The prospectus also addresses enrollment and retention, two issues that, along with finances, the university has faced. The document states that through recent adjustment of admissions criteria, the admission rate “in fall 2017 fell to 92.5 percent, from a high of 99 percent just a few years earlier;  [and] in fall 2018, the admission rate fell further to 81.2 percent.” In addition, according to the prospectus, “Edinboro now leads all State System universities in the percent of our incoming class with a high school GPA of 3.0 or higher; [and] in these two years, Edinboro’s percentage is near 90 percent, with the System average in the mid 70-percent range.” 

These admissions changes are not meant to make Edinboro an “elite institution,” according to this document, while EU still aims at “providing broad opportunity.” But the changes were made to enhance the university’s “academic reputation.”

They also tout the second-year retention rate, which has improved from 66 percent in fall 2017, to 73 percent in fall 2018. The document reads: “University leadership recognizes that further improvement is both necessary and possible (in retention). This will be a key focus of the University’s Strategic Plan.”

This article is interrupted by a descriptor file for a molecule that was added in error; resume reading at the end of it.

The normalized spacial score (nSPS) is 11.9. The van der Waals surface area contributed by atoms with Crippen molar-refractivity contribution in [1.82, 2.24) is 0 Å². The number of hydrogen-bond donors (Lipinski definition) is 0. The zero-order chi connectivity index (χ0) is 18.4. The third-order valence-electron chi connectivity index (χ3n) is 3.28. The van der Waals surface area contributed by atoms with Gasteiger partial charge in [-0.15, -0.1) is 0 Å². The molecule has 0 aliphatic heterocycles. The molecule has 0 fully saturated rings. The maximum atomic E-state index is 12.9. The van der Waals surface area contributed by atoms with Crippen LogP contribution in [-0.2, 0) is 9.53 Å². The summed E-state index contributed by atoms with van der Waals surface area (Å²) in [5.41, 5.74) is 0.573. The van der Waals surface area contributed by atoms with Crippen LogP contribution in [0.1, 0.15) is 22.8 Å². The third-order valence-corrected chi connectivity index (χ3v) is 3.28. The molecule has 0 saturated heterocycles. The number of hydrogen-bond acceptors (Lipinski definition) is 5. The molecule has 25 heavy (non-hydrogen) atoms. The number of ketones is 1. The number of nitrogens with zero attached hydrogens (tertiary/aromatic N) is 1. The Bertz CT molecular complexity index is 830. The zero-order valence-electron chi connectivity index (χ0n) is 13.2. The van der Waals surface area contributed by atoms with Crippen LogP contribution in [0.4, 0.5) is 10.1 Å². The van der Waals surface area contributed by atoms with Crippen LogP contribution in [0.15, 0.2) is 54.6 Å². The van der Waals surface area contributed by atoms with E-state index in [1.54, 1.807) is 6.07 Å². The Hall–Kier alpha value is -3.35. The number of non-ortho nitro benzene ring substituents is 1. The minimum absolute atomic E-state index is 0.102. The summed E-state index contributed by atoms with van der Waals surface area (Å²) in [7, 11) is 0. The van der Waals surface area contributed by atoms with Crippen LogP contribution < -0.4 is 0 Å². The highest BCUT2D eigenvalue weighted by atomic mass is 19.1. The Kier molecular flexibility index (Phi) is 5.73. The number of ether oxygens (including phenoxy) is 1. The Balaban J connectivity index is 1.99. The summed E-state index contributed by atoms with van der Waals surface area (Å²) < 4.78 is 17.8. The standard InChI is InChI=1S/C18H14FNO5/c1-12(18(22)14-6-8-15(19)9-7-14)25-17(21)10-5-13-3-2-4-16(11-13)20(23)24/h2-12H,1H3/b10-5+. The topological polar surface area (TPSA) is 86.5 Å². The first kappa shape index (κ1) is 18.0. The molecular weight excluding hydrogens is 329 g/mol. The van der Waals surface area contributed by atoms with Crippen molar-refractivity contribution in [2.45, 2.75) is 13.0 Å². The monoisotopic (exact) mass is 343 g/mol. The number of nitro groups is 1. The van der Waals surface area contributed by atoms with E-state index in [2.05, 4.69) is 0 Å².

In a presumed nod to the Chronicle of Higher Education interview that led to former president Walker’s resignation from the Edinboro office, the prospectus states that the future president should be willing to communicate with outside sources, but with, “sensitivity to the impact those interactions will have on the University.” 

It also states: “Edinboro’s President must demonstrate a managerial approach that emphasizes clear and transparent communication, trust building, a team orientation, and the ability to delegate authority and hold people accountable.” This appears to, again, touch on Walker’s tenure at Edinboro. Following the previously mentioned article, Edinboro Association of Pennsylvania State College and University Faculties (APSCUF) President Dr. Marc Sylvester talked about the discussions faculty were having. In these, they were determining, “if at all, we feel that we can get back to a position of respect and trust.”

 According to the document, interested applicants will apply for the position by emailing a letter of interest, curriculum vitae and five letters of reference to John Thornburgh or Elizabeth Bohan, two consultants from Witt/Kieffer, the firm that is conducting the initial search for Edinboro. The deadline for serious consideration is April 1, with the committee hoping to bring candidates on campus towards the second half of April for visits.

The presidential search committee hopes to inaugurate Edinboro University’s next president no later than May 1 of this year. A copy of the prospectus can be accessed on Edinboro.edu, by searching “Presidential Search.” 

Shayma Musa | eupnews.spectator@gmail.com.